“Coronavirus will not overcome us”: Queen Elizabeth offers words of hope in first-ever Easter message

Easter weekend is usually filled with large gatherings at church, easter egg hunts and families coming together, but coronavirus has changed the traditional celebrations as people continue to isolate themselves indoors. Now, for the first time in her 68 years as Queen of the United Kingdom, Queen Elizabeth II has released an Easter message, sending words of hope throughout the world. 

“This year, Easter will be different for many of us, but by keeping apart, we keep others safe. But Easter isn’t cancelled. Indeed, we need Easter as much as ever,” the Queen said in her message. “We know that coronavirus will not overcome us. As dark as death can be, particularly for those suffering with grief, light and life are greater. May the living flame of the Easter hope be a steady guide as we face the future.” 

The Royal Family tweeted out Queen Elizabeth’s message Saturday, saying, “The Queen speaks of light overcoming darkness, and the hope that Easter symbolises.”

The Queen speaks of light overcoming darkness, and the hope that Easter symbolises, in a special message recorded to mark the Easter weekend. pic.twitter.com/fTFCOSVBtT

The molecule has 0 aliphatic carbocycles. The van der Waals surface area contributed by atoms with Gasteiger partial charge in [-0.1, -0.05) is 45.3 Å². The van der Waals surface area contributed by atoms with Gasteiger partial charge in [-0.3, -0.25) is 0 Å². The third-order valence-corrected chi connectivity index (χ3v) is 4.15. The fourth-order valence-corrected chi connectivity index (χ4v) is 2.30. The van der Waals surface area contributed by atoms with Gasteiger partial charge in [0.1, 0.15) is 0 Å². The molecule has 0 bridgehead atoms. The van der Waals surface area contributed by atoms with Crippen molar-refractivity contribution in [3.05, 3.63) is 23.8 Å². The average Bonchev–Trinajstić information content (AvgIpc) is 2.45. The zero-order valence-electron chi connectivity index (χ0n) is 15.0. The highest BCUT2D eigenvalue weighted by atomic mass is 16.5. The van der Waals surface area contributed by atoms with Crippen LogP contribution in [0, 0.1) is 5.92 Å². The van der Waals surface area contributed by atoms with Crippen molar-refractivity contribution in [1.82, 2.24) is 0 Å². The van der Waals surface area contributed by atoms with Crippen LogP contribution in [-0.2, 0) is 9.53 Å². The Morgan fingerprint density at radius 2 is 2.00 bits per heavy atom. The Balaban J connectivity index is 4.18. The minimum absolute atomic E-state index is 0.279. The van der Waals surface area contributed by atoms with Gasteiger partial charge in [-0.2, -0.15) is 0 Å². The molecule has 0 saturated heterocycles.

— The Royal Family (@RoyalFamily) April 11, 2020

The Queen noted that her message was not just for Christians, but for all those who take part in celebrations revolving around the hope and faith that light brings. 

“Many religions have festivals which celebrate light overcoming darkness. Such occasions are often accompanied by the lighting of candles. They seem to speak to every culture, and appeal to people of all faiths, and of none. They are lit on birthday cakes and to mark family anniversaries,” Queen Elizabeth said. 

“When we gather happily around a source of light, it unites us.” 

Earlier this week, the Queen gave a rare television address to the United Kingdom, telling people that as the coronavirus pandemic continues, it is important to practice “self-discipline” in “an increasingly challenging time.”

There are more than 79,800 confirmed cases of coronavirus in the United Kingdom, according to Johns Hopkins University, and more than 9,800 deaths.  

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